So I have this good friend who was displaced from an architectural job, in this downturned economy, so I told him about MEP firms looking for people who know how to implement Revit MEP, and how manufacturers are looking to create BIM content for their MEP clients. I also told him about Autodesk's Assistance Program website where you can download free softawre if you're a displaced worker, student, or veteran. He downloaded several products, incluiding Revit MEP and Inventor, and told me this weekend he has an open offer from a reputable MEP firm that's starting down the Revit MEP road. Since he'll be starting there as a BIM manager to help implement, yesterday, to help him start off as best he can, I put together for him a list of the best of the best resources I have stumbled onto over the past 3+ years with Autodesk.
I have been trying for weeks now to break loose and free up some time to cut some videos and revive the vitality here, but I have been on the road since... I can't remember how long!!I So I thought I would share the list with you guys - the rest of the world. So here they are - the juciest resources I know of on Revit MEP & BIM. These will certainly be useful if you are about to implement Revit MEP, but even if you've been doing Revit MEP for some time already, if you see something new on the list below, have a look and you probably won't be disappointed. None of the firms I have shared these resources so far with has been anything less than thrilled to have these. Note that to access some of these resources, you will have to be on Subscription and have those login credentials.
Revit MEP 2010 template file – zip file from David Butts’ AU 2009 class: MP314-1 – Autodesk® Revit® MEP 2010: Powerful Tips and Tricks.* This is the Revit MEP template file, already replete with all sorts of content typical to an MEP project.
Inside the System – Blog with great videos and blog postings about all the latest on Revit MEP, all from the Revit MEP team at Autodesk.
Revit Family Jewels – Blog on how to create Revit families (you're on it here :) )
Revit MEP Families Guide – How to make families (picks & clicks)
Revit® Model Content Style Guide – How to make your families consistent and standardized, industry wide. Ask a room full of people to write down what you call the relief mechanism on a water heater. You’ll get “relief valve, pressure relief valve, PRV, T&P, TPR, etc.” That’s just what you’ll get when people make water heater families too, and you’ll wind up with schedules that have five separate categories for the same item because each instance of that item in the project file has a different name.
Metadata Style Guide – The purpose of the Autodesk Seek Metadata Style Guide is to define style and formatting rules that manufacturers, content service organizations and other content publishers can reference to assist in the creation of high quality content for Autodesk Seek. Providing rich content and following the rules of the Style Guide will ensure the end user‟s experience in finding data is seamless and efficient. This document is directly related to the Product Workbook Excel template. It defines how the fields in the Product Workbook should be populated.
AU 2008 ME500-1 – From Contract to Construction Documents with Revit® MEP* – has one of the best videos I have ever seen on how to go from “Okay, we’re an MEP firm who just got our first Revit Architecture background – what do we do now??” – to – “Here are your CD’s, ready to go out to bid.” This video is three hours long, so bring your note pad and a bag of popcorn, and be prepared to come back to it a few times.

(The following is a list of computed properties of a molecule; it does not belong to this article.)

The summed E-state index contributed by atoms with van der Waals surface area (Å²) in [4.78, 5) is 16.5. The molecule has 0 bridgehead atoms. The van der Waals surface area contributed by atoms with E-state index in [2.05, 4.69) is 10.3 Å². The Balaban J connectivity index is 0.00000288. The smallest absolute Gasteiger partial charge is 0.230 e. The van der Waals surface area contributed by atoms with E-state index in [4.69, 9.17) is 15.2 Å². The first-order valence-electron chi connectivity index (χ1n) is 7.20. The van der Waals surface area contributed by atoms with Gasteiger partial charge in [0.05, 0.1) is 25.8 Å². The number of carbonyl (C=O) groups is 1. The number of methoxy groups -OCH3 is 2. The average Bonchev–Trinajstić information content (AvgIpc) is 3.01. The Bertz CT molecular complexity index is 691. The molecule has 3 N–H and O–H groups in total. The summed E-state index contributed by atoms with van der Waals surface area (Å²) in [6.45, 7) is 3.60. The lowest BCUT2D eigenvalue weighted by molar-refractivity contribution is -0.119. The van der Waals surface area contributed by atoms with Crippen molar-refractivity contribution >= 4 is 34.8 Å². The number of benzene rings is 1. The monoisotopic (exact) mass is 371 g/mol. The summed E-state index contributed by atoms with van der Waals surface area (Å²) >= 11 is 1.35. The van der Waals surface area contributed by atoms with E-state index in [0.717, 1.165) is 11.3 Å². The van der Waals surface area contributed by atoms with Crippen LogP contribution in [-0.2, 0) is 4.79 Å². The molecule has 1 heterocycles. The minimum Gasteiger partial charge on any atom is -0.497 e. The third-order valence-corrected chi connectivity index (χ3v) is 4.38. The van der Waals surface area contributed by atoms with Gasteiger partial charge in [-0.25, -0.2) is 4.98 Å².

Model Performance Technical Note (pdf - 1225Kb) – When you leave your desk for lunch, and leave work at the end of the day, did you know you’re supposed to delete your local Revit file each time? If you keep working in the local file day after day rather than creating a new local copy twice a day, you are going to realize a huge performance hit, and cause memory errors. Delete the local copy twice daily, and make sure it’s deleted in Windows Explorer. This is just one reason you’ll want to read the Model Performance Technical Note before you implement Revit or a BIM workflow. The Model Performance Technical Note was written by all three Revit platform PM’s and herein they’ve identified all the weakest links in the process of deploying Revit that companies typically run into, so you can avoid them.
E202 (LOD) - 2008 – Level of (model) Development now being required of some firms. The complete set of documents is available on the AIA wbesite. For an excellent treatment of the subject, see James Van’s blog post about it on his All Things BIM blog. In contrast, see the Autodesk BIM Communication Specification, ff.
Autodesk BIM Communication Specification – The BIM Comm Spec outlines practices and provides a framework for using building information modeling (BIM) technology and practices to deliver projects faster and more cost-effectively. Here is the BimForum thread regarding electronic communications protocols. In the BimForum thread, the author is clearly of the opinion that Autodesk’s Comm Spec is the more “excellent and thorough” document.
Revit Server – If you need to more easily collaborate on projects with geographically dispersed teams, this is an application service you’ll want to implement that will help keep teams coordinated as they work on a single project from separate locations. As of this writing, the Revit Server application is available only via the MEP Subscription Advantage Pack on Subscription Center.* See also the Revit Server Administration Guide, and the Revit Server Installation Guide before you implement this app.
*Must be a Subscription customer to access and download this resource from AU Online.